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Bahrain: Divisions hinder progress as common ground remains elusive

Political coalitions trade accusations of stalling national dialogue

Gulf News

Manama: Nobody has expected it to be easy or smooth.

However, more than seven months into the national dialogue launched in Bahrain to help heal deep social and political divisions that have scarred the country for more than two years, the participants have yet to agree on a basic platform and on common grounds for an agenda.

“We have repeatedly said that the dialogue has been gradually and seemingly inexorably into a long drama, like the ones we watch on television,” Ahmad Juma, the head of Al Meethaq Society and member of Al Fateh coalition of nine political societies, said. “As matters stand right now, we need to discuss the timeframe or the timeline as soon as possible,” he said.

The dialogue, started on February 10, has brought together eight delegates from a coalition of five opposition societies, eight delegates from a coalition of ten political societies, eight parliamentarians without any political affiliation and three government ministers.

The concept was that all accords and agreements throughout the talks had to be through consensus and not through voting. Organisers said that the idea was to make sure no two sides could work together.

However, Ahmad said that the consensus could hinder progress.

“We need to agree on a time frame for the talks and if we cannot agree on it, then we cannot do anything since there can be no voting. We must not believe even for fleeting minutes that the talks can go on for a very long time because that means we end up in an impasse.”

For Ahmad and his coalition, the opposition should be blamed for the delay in the talks.

“Their tactics includes boycotting sessions, pulling out and seeking to debate issues that are not related to the talks,” he said.

However, the coalition of the opposition has invariably rejected the charges and insisted that they wanted the dialogue.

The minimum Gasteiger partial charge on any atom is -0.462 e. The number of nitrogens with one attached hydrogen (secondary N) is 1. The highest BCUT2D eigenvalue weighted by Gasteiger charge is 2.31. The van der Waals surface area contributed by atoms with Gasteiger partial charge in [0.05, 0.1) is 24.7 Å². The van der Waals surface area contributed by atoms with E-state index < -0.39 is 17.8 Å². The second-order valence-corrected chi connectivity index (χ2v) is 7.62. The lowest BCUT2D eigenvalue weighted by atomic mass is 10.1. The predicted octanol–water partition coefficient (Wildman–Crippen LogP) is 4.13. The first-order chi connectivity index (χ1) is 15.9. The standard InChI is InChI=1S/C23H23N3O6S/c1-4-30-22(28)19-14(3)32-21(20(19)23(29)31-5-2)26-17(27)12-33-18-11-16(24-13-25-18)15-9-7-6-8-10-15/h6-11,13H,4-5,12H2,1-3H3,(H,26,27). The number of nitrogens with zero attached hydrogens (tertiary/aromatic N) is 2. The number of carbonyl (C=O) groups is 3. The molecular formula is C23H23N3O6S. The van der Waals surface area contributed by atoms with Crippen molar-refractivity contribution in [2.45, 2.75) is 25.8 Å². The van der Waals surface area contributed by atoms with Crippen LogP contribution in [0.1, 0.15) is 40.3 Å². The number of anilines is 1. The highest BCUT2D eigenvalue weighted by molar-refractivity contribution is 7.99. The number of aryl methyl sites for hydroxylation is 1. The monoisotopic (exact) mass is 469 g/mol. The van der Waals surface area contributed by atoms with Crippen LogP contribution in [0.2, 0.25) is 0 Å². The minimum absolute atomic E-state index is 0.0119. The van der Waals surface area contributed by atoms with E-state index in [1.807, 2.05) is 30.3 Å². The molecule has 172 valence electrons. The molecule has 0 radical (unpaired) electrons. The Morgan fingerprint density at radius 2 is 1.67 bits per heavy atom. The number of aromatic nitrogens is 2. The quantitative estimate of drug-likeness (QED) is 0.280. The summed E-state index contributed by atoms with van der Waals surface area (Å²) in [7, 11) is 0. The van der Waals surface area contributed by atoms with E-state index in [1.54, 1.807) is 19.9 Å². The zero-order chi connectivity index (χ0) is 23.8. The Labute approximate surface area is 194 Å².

“We are taking part in the dialogue because we want a solution,” Jameel Kadhem, member of Al Wefaq Society and the spokesperson for the coalition of the opposition, said. “We cannot carry on the way we are doing now if nothing changes. We need to reassess the situation,” he said.

For Jameel and his coalition, each session should be evaluated separately in order to look at the options available.

For the opposition, the main points of contention remained since the beginning the need to have a representative of the king present around the table and a fair representation at the talks.

In March, the royal court ruled out the participation of a representative of King Hamad Bin Eisa Al Khalifa at the national dialogue, saying that the monarch was for all and with all people and that he stood equidistant from all sides.

“HM the King views all participants in the dialogue as equals,” Shaikh Khalid Bin Ahmad Al Khalifa, the minister of the royal court, said. “HM the king sees them as citizens who are taking part in a patriotic act for the sake of their country. This means that no side at the dialogue represents HM the king against the other components. This is a fact that should not be disputed,” he said.

The fair representation request was strongly rejected by the parliamentarians.

“There are eight parliamentarians at the dialogue who should be replaced with eight independent figures to be selected jointly by the two political coalitions,” the opposition said.

However, the parliamentarians, four from the lower chamber and four from the upper chamber of the bicameral parliament, lashed out at the proposal.

“We represent the people and as such we have the right to have an active role in the dialogue,” MPs Lateefa Al Gaood and Sawsan Taqawi said in statements.

For Bahrainis looking at the majestic Isa Cultural Centre where the participants meet, there is no hope for white smoke coming up soon.

Inside one of its numerous marbled-floor halls, as the magnitude of the challenge becomes increasingly obvious and the chances for confidence-building measures and decisions remain dim, the participants seem to have learned how to fine-tune their negotiation skills and how to brace themselves for increasingly arduous sessions.